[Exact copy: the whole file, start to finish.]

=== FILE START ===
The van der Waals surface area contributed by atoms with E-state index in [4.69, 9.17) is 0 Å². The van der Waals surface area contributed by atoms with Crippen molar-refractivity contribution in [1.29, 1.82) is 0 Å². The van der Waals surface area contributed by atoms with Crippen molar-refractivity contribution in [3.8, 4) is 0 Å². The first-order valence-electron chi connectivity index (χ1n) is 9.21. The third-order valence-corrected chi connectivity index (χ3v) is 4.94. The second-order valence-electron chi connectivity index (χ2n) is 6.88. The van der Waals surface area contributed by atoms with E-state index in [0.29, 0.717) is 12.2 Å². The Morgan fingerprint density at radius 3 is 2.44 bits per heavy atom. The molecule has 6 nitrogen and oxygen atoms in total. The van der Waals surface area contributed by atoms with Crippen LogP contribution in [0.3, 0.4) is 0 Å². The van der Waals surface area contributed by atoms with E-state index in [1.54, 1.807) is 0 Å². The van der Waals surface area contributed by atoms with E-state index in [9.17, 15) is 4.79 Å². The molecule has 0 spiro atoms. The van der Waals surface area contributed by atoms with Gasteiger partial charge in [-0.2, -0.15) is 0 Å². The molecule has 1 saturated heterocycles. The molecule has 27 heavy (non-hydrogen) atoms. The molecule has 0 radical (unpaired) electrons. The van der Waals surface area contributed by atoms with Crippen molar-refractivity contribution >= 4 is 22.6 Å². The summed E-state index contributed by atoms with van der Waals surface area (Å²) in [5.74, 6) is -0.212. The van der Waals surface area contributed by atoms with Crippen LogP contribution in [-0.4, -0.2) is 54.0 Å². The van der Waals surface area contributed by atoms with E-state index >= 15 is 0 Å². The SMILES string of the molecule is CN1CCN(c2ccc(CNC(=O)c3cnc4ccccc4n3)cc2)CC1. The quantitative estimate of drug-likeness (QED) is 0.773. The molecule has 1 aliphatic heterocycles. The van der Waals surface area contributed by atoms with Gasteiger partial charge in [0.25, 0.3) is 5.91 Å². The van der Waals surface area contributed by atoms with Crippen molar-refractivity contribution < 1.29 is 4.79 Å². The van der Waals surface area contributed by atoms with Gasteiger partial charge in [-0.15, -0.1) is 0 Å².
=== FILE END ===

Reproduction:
The van der Waals surface area contributed by atoms with E-state index in [4.69, 9.17) is 0 Å². The van der Waals surface area contributed by atoms with Crippen molar-refractivity contribution in [1.29, 1.82) is 0 Å². The van der Waals surface area contributed by atoms with Crippen molar-refractivity contribution in [3.8, 4) is 0 Å². The first-order valence-electron chi connectivity index (χ1n) is 9.21. The third-order valence-corrected chi connectivity index (χ3v) is 4.94. The second-order valence-electron chi connectivity index (χ2n) is 6.88. The van der Waals surface area contributed by atoms with E-state index in [0.29, 0.717) is 12.2 Å². The Morgan fingerprint density at radius 3 is 2.44 bits per heavy atom. The molecule has 6 nitrogen and oxygen atoms in total. The van der Waals surface area contributed by atoms with Crippen LogP contribution in [0.3, 0.4) is 0 Å². The van der Waals surface area contributed by atoms with E-state index in [1.54, 1.807) is 0 Å². The van der Waals surface area contributed by atoms with E-state index in [9.17, 15) is 4.79 Å². The molecule has 0 spiro atoms. The van der Waals surface area contributed by atoms with Gasteiger partial charge in [-0.2, -0.15) is 0 Å². The molecule has 1 saturated heterocycles. The molecule has 27 heavy (non-hydrogen) atoms. The molecule has 0 radical (unpaired) electrons. The van der Waals surface area contributed by atoms with Crippen molar-refractivity contribution >= 4 is 22.6 Å². The summed E-state index contributed by atoms with van der Waals surface area (Å²) in [5.74, 6) is -0.212. The van der Waals surface area contributed by atoms with Crippen LogP contribution in [-0.4, -0.2) is 54.0 Å². The van der Waals surface area contributed by atoms with E-state index >= 15 is 0 Å². The SMILES string of the molecule is CN1CCN(c2ccc(CNC(=O)c3cnc4ccccc4n3)cc2)CC1. The quantitative estimate of drug-likeness (QED) is 0.773. The molecule has 1 aliphatic heterocycles. The van der Waals surface area contributed by atoms with Gasteiger partial charge in [0.25, 0.3) is 5.91 Å². The van der Waals surface area contributed by atoms with Crippen molar-refractivity contribution < 1.29 is 4.79 Å². The van der Waals surface area contributed by atoms with Gasteiger partial charge in [-0.15, -0.1) is 0 Å².